Hurricanes Sue Hip Hop Artist For Promoting Team; Artist Sues 'Canes For Not Paying Him To Promote The Team

from the bangs-head-on-desk dept

You would think that with so many such stories, it would be difficult to surprise us on ridiculous intellectual property lawsuits, but every day there’s something new and equally mind-blowing. The latest involves both sides in a dispute jumping to their intellectual property guns, in a situation that seems silly no matter how you look at it.

It starts with the Carolina Hurricanes hockey team suing a hip hop singer for trademark infringement after he wrote and recorded a song promoting the ‘Canes. No. Seriously. Tyrone Banks apparently is a big ‘Canes fan, and so he made a song singing about the team, and made a video with himself wearing a Hurricanes jersey. At first the team seemed to respond smartly to it. They played the song at games, and even gave Banks free tickets to a game. But, now they’re suing, saying that he’s violating their trademark by calling his song the “official Carolina Hurricanes song” and also demanding that he stop wearing Hurricanes jerseys in any promotional materials. Considering the song is about the Hurricanes, and the team sells its jerseys to the public to wear, I’m having a difficult time understanding how it can stop him from using it to promote the song.

That sounds crazy, right? But… there’s a flip side that makes Banks equally questionable.

That’s because Banks also sued the Hurricanes claiming copyright infringement. He’s claiming that some of the times they played the song, it was infringement, because he only authorized the song’s use during games “so long as the team displayed his name, song title, and name of his record company while the song was playing.” He’s also upset that the song was used in a commercial without compensation. Basically, he’s decided to start demanding payment for the use of the song, saying the two sides had a verbal agreement. On the venue stuff, it’s difficult to see him having much of a legal leg to stand on. I assume the venue pays its basic performance rights fees, which allow it to play any song without having to get the specific permission of the artists. Tye Banks appears to be an ASCAP member, meaning as long as the venue pays its ASCAP fees, he’s probably got no case on the live performances.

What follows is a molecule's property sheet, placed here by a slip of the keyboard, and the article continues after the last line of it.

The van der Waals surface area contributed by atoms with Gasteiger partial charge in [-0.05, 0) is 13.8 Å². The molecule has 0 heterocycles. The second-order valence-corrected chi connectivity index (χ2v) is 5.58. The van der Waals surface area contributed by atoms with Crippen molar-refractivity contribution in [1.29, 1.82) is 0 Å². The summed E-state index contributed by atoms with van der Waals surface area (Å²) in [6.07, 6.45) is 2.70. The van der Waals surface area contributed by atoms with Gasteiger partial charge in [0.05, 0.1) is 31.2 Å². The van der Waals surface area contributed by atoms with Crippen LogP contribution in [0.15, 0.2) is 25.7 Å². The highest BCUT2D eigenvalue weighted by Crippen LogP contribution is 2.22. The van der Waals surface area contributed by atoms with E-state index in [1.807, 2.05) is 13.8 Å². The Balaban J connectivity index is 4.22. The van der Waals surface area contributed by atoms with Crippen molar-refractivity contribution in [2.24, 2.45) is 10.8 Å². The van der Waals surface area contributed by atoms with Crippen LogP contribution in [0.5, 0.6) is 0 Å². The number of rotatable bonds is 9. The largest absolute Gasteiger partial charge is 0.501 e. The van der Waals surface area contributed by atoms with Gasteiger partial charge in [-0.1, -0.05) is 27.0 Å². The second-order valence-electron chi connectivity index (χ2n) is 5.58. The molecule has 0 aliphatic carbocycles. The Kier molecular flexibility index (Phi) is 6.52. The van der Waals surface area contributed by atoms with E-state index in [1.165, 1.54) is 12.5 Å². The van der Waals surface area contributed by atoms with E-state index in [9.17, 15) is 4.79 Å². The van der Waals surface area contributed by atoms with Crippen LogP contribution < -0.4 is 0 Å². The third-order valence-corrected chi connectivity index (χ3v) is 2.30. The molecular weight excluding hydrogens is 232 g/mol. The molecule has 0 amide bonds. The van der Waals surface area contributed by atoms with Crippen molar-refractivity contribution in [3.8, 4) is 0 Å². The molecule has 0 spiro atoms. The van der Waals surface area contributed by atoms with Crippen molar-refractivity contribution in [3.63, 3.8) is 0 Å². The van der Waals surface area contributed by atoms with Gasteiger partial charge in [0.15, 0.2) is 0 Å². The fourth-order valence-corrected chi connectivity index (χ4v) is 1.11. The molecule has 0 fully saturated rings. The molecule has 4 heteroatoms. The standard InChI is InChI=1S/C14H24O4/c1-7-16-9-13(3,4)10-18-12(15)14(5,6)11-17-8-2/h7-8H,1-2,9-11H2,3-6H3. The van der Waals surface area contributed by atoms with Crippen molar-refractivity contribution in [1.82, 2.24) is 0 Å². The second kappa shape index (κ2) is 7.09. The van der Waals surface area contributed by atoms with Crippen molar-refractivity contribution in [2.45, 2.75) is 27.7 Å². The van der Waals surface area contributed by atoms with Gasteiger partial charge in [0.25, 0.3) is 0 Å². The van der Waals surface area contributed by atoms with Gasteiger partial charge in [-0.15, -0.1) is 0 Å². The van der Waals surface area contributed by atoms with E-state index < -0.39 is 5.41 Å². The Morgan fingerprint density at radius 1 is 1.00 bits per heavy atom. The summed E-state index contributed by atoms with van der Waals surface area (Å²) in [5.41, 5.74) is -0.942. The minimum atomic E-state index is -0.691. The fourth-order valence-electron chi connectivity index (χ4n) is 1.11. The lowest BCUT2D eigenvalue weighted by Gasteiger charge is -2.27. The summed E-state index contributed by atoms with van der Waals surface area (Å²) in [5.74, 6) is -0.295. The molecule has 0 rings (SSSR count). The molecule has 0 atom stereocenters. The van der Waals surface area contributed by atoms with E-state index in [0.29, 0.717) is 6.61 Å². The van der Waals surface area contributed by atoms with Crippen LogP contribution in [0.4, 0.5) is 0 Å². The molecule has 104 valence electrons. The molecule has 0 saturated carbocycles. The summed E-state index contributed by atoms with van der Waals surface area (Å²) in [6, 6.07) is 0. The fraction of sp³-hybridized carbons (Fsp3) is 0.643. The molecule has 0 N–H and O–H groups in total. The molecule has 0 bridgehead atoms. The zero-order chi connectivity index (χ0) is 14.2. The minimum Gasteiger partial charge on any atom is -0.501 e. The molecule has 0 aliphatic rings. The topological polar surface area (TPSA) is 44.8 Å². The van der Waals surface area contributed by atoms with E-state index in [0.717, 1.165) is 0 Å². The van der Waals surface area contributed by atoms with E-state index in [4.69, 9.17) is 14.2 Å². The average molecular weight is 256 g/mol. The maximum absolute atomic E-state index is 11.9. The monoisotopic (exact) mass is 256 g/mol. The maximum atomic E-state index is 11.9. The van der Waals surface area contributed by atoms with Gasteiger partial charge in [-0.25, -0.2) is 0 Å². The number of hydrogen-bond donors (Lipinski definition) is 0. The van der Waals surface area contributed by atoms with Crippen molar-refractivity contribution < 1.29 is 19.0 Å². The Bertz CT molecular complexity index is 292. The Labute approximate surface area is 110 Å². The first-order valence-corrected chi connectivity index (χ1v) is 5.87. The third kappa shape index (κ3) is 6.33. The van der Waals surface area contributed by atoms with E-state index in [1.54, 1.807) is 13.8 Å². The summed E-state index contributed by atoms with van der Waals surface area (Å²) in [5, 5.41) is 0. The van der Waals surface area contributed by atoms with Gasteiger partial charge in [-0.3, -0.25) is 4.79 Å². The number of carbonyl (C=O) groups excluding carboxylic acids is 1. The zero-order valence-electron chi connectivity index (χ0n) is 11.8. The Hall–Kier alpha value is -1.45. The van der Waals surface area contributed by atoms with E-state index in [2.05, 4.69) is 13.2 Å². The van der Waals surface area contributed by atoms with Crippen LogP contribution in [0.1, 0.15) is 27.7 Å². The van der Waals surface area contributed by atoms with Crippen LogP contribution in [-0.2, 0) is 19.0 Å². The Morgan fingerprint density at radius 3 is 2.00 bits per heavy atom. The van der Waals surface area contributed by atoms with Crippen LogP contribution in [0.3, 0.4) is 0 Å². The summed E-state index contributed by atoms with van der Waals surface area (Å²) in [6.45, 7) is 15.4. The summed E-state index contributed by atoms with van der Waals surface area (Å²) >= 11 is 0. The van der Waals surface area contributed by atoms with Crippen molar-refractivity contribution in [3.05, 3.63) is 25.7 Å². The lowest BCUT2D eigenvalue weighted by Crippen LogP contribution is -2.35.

The use in commercials… however… may be a different story. That would require his authorization, and it’s surprising the team would use the song without any official agreement in place beforehand, but it still seems like quite a leap to then sue for copyright infringement.

Either way, the competing lawsuits seem pretty silly. It’s yet another case of entitlement society. Both sides benefited nicely from the original arrangement: Banks got a lot of free publicity for his song, and the Hurricanes got a song that promoted the team. Win-win. Until everyone started freaking out over intellectual property rights and trying to squeeze more money from each other. Even if Banks sued first (the timing isn’t entirely clear), it seems particularly brain-dead for the Hurricanes to shoot back with an equally questionable lawsuit that pretty much guarantees bad publicity. If you look at most of the current stories and headlines about this, most don’t even mention Banks’ lawsuit, but focus solely on the Hurricanes picking on Banks for promoting their team. This is a PR nightmare that could have (and should have) been easily avoided.